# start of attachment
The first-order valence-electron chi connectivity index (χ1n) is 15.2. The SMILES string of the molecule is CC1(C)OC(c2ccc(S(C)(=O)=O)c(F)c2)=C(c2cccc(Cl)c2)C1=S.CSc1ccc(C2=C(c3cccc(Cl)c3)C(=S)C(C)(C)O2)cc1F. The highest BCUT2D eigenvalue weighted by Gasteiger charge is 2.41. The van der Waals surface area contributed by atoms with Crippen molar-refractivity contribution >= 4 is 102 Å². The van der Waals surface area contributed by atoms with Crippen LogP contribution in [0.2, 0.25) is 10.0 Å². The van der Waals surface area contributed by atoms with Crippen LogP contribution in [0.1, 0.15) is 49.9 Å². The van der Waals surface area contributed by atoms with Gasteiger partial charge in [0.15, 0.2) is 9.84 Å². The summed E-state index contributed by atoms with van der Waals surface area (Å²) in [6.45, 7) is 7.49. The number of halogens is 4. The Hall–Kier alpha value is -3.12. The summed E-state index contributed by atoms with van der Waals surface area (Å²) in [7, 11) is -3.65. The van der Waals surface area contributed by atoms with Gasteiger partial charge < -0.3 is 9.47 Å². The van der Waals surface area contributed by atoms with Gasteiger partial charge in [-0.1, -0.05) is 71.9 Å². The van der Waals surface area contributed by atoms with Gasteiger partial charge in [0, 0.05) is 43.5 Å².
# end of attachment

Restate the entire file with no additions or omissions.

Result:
The first-order valence-electron chi connectivity index (χ1n) is 15.2. The SMILES string of the molecule is CC1(C)OC(c2ccc(S(C)(=O)=O)c(F)c2)=C(c2cccc(Cl)c2)C1=S.CSc1ccc(C2=C(c3cccc(Cl)c3)C(=S)C(C)(C)O2)cc1F. The highest BCUT2D eigenvalue weighted by Gasteiger charge is 2.41. The van der Waals surface area contributed by atoms with Crippen molar-refractivity contribution >= 4 is 102 Å². The van der Waals surface area contributed by atoms with Crippen LogP contribution in [0.2, 0.25) is 10.0 Å². The van der Waals surface area contributed by atoms with Crippen LogP contribution in [0.1, 0.15) is 49.9 Å². The van der Waals surface area contributed by atoms with Gasteiger partial charge in [0.15, 0.2) is 9.84 Å². The summed E-state index contributed by atoms with van der Waals surface area (Å²) in [6.45, 7) is 7.49. The number of halogens is 4. The Hall–Kier alpha value is -3.12. The summed E-state index contributed by atoms with van der Waals surface area (Å²) in [7, 11) is -3.65. The van der Waals surface area contributed by atoms with Gasteiger partial charge < -0.3 is 9.47 Å². The van der Waals surface area contributed by atoms with Gasteiger partial charge in [-0.1, -0.05) is 71.9 Å². The van der Waals surface area contributed by atoms with Gasteiger partial charge in [0, 0.05) is 43.5 Å².